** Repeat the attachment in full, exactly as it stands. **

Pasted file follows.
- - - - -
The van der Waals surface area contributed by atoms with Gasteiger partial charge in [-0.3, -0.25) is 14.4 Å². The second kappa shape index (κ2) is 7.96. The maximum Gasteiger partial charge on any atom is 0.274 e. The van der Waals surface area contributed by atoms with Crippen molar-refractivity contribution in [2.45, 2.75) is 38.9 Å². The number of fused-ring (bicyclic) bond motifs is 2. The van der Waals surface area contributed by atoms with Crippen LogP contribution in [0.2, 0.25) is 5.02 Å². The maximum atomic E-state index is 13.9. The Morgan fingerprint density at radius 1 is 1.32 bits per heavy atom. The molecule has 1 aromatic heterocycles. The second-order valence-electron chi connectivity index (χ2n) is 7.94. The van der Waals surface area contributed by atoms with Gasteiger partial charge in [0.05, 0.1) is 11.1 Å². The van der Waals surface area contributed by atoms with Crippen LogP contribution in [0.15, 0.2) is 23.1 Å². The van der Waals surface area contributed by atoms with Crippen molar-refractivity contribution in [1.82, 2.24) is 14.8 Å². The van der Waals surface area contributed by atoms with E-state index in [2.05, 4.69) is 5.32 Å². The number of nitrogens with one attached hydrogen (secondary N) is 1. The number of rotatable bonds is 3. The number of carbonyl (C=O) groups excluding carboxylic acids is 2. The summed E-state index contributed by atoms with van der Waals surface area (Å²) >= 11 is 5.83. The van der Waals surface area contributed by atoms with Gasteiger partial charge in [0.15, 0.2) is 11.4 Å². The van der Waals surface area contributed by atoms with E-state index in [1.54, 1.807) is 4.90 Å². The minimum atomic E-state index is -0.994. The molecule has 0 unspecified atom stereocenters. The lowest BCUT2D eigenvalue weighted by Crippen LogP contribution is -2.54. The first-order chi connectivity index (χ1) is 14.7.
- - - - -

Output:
The van der Waals surface area contributed by atoms with Gasteiger partial charge in [-0.3, -0.25) is 14.4 Å². The second kappa shape index (κ2) is 7.96. The maximum Gasteiger partial charge on any atom is 0.274 e. The van der Waals surface area contributed by atoms with Crippen molar-refractivity contribution in [2.45, 2.75) is 38.9 Å². The number of fused-ring (bicyclic) bond motifs is 2. The van der Waals surface area contributed by atoms with Crippen LogP contribution in [0.2, 0.25) is 5.02 Å². The maximum atomic E-state index is 13.9. The Morgan fingerprint density at radius 1 is 1.32 bits per heavy atom. The molecule has 1 aromatic heterocycles. The second-order valence-electron chi connectivity index (χ2n) is 7.94. The van der Waals surface area contributed by atoms with Gasteiger partial charge in [0.05, 0.1) is 11.1 Å². The van der Waals surface area contributed by atoms with Crippen LogP contribution in [0.15, 0.2) is 23.1 Å². The van der Waals surface area contributed by atoms with Crippen molar-refractivity contribution in [1.82, 2.24) is 14.8 Å². The van der Waals surface area contributed by atoms with E-state index in [2.05, 4.69) is 5.32 Å². The number of nitrogens with one attached hydrogen (secondary N) is 1. The number of rotatable bonds is 3. The number of carbonyl (C=O) groups excluding carboxylic acids is 2. The summed E-state index contributed by atoms with van der Waals surface area (Å²) >= 11 is 5.83. The van der Waals surface area contributed by atoms with Gasteiger partial charge in [0.15, 0.2) is 11.4 Å². The van der Waals surface area contributed by atoms with E-state index in [1.54, 1.807) is 4.90 Å². The minimum atomic E-state index is -0.994. The molecule has 0 unspecified atom stereocenters. The lowest BCUT2D eigenvalue weighted by Crippen LogP contribution is -2.54. The first-order chi connectivity index (χ1) is 14.7.